Link to PLoS Clinical Trials.
Link to editorial ‘Open Access Increases Citation Rate’ from PLoS Biology
Link to research article from PLoS Biology.
Quick links from the past week in mind and brain news:
As much sci-fi brain art as you can shake a stick at (via BrainWaves)
…and one amazing picture of neuronanoart (via Neurofuture).
Professor Alan Harvey discusses neural transplantation on ABC Radio’s In Conversation.
The New York Times on the neuroscience of chronic pain.
BBC Five Live broadcasts an investigation into illicit drugs on UK psychiatric wards (called ‘Drugs on the Brain’).
1 in 20 neothlithic skulls show evidence of early neuroweapon injuries.
This week’s New Scientist has a letter on the treatment of ADHD and the ethics of conformity.
PLoS Biology has a paper on how a relatively simple computational model can produce a realistic simulation of the brain’s visual system.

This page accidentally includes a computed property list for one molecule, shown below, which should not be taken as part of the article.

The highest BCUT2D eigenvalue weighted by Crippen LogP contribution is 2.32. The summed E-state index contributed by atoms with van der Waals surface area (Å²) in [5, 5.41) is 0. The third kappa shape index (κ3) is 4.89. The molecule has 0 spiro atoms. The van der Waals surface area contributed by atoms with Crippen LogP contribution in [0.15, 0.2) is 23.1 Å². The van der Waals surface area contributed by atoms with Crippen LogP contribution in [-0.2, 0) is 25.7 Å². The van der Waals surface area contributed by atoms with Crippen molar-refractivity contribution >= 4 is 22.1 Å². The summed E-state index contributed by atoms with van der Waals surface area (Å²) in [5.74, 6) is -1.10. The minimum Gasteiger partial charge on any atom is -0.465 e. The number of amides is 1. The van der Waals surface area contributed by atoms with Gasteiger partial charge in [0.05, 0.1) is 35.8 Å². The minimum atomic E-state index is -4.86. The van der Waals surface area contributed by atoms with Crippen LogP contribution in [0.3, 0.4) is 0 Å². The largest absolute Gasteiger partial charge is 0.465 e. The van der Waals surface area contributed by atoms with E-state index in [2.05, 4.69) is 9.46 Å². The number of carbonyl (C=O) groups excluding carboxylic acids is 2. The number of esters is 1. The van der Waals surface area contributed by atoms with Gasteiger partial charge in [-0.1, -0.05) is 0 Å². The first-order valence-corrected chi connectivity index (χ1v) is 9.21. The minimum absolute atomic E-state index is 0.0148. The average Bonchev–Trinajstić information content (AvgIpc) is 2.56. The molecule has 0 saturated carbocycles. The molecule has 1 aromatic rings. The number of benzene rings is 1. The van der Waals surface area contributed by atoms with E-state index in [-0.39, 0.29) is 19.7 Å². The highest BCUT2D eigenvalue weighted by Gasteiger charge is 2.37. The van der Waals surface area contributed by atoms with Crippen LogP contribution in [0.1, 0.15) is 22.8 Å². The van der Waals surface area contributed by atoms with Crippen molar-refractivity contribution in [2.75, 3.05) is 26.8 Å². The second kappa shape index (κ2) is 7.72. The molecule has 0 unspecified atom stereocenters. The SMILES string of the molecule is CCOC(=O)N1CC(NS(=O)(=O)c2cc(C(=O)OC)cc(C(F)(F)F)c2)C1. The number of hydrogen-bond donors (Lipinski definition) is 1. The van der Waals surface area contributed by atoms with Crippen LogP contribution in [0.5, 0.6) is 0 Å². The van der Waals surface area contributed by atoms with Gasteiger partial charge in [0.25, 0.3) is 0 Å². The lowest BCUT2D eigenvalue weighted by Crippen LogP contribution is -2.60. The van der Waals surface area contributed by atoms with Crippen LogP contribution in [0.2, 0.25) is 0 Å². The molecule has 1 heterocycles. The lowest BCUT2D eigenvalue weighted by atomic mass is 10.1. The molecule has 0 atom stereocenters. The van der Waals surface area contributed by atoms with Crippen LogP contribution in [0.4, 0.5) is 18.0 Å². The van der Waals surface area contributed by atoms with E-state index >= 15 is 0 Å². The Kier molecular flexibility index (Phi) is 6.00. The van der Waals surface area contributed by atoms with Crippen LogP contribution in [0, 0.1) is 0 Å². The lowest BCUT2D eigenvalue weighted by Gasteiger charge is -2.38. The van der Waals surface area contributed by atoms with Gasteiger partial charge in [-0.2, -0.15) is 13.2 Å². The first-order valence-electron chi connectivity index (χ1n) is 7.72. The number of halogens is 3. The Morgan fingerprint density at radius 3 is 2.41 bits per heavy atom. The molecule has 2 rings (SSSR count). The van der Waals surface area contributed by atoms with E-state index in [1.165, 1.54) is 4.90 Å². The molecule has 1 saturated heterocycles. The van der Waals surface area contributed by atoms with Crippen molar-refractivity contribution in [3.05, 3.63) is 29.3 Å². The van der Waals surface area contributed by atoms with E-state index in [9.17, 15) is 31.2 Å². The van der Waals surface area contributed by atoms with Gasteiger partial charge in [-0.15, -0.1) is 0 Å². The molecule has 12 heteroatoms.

Cognitive Daily’s Dave Munger writes on how the psychology of uncertainty can effect the economics of conservation.
A review of scientific studies has found that chocolate, long used as an emotional pick-me-up, more often prolongs a bad mood rather than helps it.
In an article currently in press for the Journal of Affective Disorders, psychiatrist Gordon Parker and his team gathered evidence from decades of studies into the mood-altering effects of the cocoa-based confectionary.
Sadly, for those hoping for a high-street mood lift, they conclude that any positive effects are limited to the anticipation and sensory properties of the popular foodstuff. Carbohydrate-heavy sweets are likely to prolong any feelings of low mood.
Link to abstract of study ‘Mood state effects of chocolate’.
pdf of full-text article.
I’m always impressed by the way Cognitive Daily manage to break down sometimes quite complex research into straightforward explanations, and their and try-it-yourself experiment on visual working memory is no exception.
Their article is a wonderful tour through a recent paper that examines visual memory for briefly presented scenes.